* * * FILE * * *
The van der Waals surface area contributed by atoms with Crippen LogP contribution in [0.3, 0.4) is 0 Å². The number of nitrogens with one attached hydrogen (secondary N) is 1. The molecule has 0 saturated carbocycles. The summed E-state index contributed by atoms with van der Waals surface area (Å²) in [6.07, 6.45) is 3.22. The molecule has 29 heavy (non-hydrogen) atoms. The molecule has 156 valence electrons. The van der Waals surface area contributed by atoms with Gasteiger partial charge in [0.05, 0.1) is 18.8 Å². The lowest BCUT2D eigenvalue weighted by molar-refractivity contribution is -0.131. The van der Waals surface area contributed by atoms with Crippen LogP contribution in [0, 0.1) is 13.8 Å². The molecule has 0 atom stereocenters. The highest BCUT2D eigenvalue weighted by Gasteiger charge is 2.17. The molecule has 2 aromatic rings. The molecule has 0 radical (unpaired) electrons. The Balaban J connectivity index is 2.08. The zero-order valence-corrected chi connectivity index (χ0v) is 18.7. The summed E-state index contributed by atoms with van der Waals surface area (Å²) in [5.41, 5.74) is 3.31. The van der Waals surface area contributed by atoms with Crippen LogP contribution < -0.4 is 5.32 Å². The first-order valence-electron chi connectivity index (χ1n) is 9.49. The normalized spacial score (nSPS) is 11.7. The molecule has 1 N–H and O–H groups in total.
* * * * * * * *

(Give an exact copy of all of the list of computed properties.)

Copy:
The van der Waals surface area contributed by atoms with Crippen LogP contribution in [0.3, 0.4) is 0 Å². The number of nitrogens with one attached hydrogen (secondary N) is 1. The molecule has 0 saturated carbocycles. The summed E-state index contributed by atoms with van der Waals surface area (Å²) in [6.07, 6.45) is 3.22. The molecule has 29 heavy (non-hydrogen) atoms. The molecule has 156 valence electrons. The van der Waals surface area contributed by atoms with Gasteiger partial charge in [0.05, 0.1) is 18.8 Å². The lowest BCUT2D eigenvalue weighted by molar-refractivity contribution is -0.131. The van der Waals surface area contributed by atoms with Crippen LogP contribution in [0, 0.1) is 13.8 Å². The molecule has 0 atom stereocenters. The highest BCUT2D eigenvalue weighted by Gasteiger charge is 2.17. The molecule has 2 aromatic rings. The molecule has 0 radical (unpaired) electrons. The Balaban J connectivity index is 2.08. The zero-order valence-corrected chi connectivity index (χ0v) is 18.7. The summed E-state index contributed by atoms with van der Waals surface area (Å²) in [5.41, 5.74) is 3.31. The van der Waals surface area contributed by atoms with Crippen LogP contribution < -0.4 is 5.32 Å². The first-order valence-electron chi connectivity index (χ1n) is 9.49. The normalized spacial score (nSPS) is 11.7. The molecule has 1 N–H and O–H groups in total.